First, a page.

The Technology Innovation Agency (TIA) also has various open calls for funding applications on its website. Amongst those is a funding opportunity for Urban/Township Agriculture Technologies.

These are just some of the many programmes and funding opportunities available for youth in South Africa. These programmes can help you learn business, technical and digital skills, and may also offer funding for your business.

Entrepreneurship opportunities for youth in the township economy

Now that you have the challenges, solutions and opportunities to start your township business. Let’s look at some of the most popular township businesses. These are enterprises that are run within townships and mostly serve those in the townships.

1. Food Enterprises

If you love food and socialising this is the business for you. They are a good cost-saving business because you can sell food from your home. You can also save on equipment costs by using your own stove and fridge.

The best part of this business is that it can become more than a food business. With good investment, funding and the proper permits, you can turn it into a social market. Your customers will come to you for an authentic experience with food, culture and music.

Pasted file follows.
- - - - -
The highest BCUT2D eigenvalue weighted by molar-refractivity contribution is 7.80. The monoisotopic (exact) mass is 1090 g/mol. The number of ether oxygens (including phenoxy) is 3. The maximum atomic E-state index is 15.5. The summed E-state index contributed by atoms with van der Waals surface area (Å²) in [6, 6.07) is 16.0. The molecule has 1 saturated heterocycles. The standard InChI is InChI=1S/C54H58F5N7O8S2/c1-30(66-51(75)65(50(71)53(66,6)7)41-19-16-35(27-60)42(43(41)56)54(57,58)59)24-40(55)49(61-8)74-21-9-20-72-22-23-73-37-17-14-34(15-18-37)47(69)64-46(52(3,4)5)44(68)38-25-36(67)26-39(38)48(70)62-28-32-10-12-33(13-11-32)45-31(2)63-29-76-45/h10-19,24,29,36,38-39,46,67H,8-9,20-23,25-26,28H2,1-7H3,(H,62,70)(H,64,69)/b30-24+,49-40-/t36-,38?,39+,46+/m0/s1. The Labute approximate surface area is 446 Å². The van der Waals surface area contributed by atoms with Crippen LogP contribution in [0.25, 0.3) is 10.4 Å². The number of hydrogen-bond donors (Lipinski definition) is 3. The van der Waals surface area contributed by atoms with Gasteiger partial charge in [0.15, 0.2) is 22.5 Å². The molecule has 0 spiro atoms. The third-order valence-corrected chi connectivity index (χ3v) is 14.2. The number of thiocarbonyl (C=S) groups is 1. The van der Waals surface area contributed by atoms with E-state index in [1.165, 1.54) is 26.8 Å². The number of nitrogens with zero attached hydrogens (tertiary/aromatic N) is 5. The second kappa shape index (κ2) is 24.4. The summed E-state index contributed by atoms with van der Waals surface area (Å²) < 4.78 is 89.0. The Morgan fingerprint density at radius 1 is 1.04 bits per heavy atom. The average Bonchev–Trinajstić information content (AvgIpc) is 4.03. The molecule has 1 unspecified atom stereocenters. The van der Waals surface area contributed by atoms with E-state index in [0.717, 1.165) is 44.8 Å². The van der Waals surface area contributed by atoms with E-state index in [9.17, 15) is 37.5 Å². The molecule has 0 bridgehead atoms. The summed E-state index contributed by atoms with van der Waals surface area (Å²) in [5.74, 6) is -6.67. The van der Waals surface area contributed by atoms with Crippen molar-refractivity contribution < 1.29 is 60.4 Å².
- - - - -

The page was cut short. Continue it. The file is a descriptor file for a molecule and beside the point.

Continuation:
You can get help with your food business from the WAKANDA food accelerator. The organisation has various programmes. Such as Foodpreneur, Chefpreneur, Kasipreneur, Farmpreneur, Retailpreneur, and Agripreneur.

2. Hairdresser/ Barbershop

This is another example of a business that can start with little funding and equipment. For a salon, the most you will need is braiding skills, combs, shampoo, hair moisturiser and access to running water for washing hair. For a barber, you will need hair clippers, shampoo and hair moisturiser, and a cape to keep customers clean.